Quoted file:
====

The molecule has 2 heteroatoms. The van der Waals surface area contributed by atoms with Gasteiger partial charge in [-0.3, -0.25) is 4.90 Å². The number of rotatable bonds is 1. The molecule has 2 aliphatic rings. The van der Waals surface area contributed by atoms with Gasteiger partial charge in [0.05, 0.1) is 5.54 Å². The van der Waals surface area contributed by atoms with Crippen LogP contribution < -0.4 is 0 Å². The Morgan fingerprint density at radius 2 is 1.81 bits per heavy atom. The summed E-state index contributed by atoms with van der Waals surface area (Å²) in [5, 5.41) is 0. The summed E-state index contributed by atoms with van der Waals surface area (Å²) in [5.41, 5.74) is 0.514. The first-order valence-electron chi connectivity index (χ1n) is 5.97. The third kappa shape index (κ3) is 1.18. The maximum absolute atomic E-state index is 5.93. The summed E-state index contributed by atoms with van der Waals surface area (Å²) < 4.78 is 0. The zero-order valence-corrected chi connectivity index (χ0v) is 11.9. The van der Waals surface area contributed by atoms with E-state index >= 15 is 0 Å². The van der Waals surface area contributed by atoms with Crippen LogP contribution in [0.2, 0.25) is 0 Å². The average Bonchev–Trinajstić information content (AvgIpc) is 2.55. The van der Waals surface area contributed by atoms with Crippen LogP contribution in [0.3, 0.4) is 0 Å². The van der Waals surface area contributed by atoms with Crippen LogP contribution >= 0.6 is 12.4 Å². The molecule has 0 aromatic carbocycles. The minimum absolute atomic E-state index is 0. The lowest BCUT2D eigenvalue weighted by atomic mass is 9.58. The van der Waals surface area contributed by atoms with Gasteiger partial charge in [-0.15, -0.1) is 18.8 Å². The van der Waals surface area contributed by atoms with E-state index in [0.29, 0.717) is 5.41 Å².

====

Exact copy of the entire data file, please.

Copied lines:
The molecule has 2 heteroatoms. The van der Waals surface area contributed by atoms with Gasteiger partial charge in [-0.3, -0.25) is 4.90 Å². The number of rotatable bonds is 1. The molecule has 2 aliphatic rings. The van der Waals surface area contributed by atoms with Gasteiger partial charge in [0.05, 0.1) is 5.54 Å². The van der Waals surface area contributed by atoms with Crippen LogP contribution < -0.4 is 0 Å². The Morgan fingerprint density at radius 2 is 1.81 bits per heavy atom. The summed E-state index contributed by atoms with van der Waals surface area (Å²) in [5, 5.41) is 0. The summed E-state index contributed by atoms with van der Waals surface area (Å²) in [5.41, 5.74) is 0.514. The first-order valence-electron chi connectivity index (χ1n) is 5.97. The third kappa shape index (κ3) is 1.18. The maximum absolute atomic E-state index is 5.93. The summed E-state index contributed by atoms with van der Waals surface area (Å²) < 4.78 is 0. The zero-order valence-corrected chi connectivity index (χ0v) is 11.9. The van der Waals surface area contributed by atoms with E-state index >= 15 is 0 Å². The van der Waals surface area contributed by atoms with Crippen LogP contribution in [0.2, 0.25) is 0 Å². The average Bonchev–Trinajstić information content (AvgIpc) is 2.55. The van der Waals surface area contributed by atoms with Crippen LogP contribution in [0.3, 0.4) is 0 Å². The van der Waals surface area contributed by atoms with Crippen LogP contribution >= 0.6 is 12.4 Å². The molecule has 0 aromatic carbocycles. The minimum absolute atomic E-state index is 0. The lowest BCUT2D eigenvalue weighted by atomic mass is 9.58. The van der Waals surface area contributed by atoms with Gasteiger partial charge in [-0.15, -0.1) is 18.8 Å². The van der Waals surface area contributed by atoms with E-state index in [0.29, 0.717) is 5.41 Å².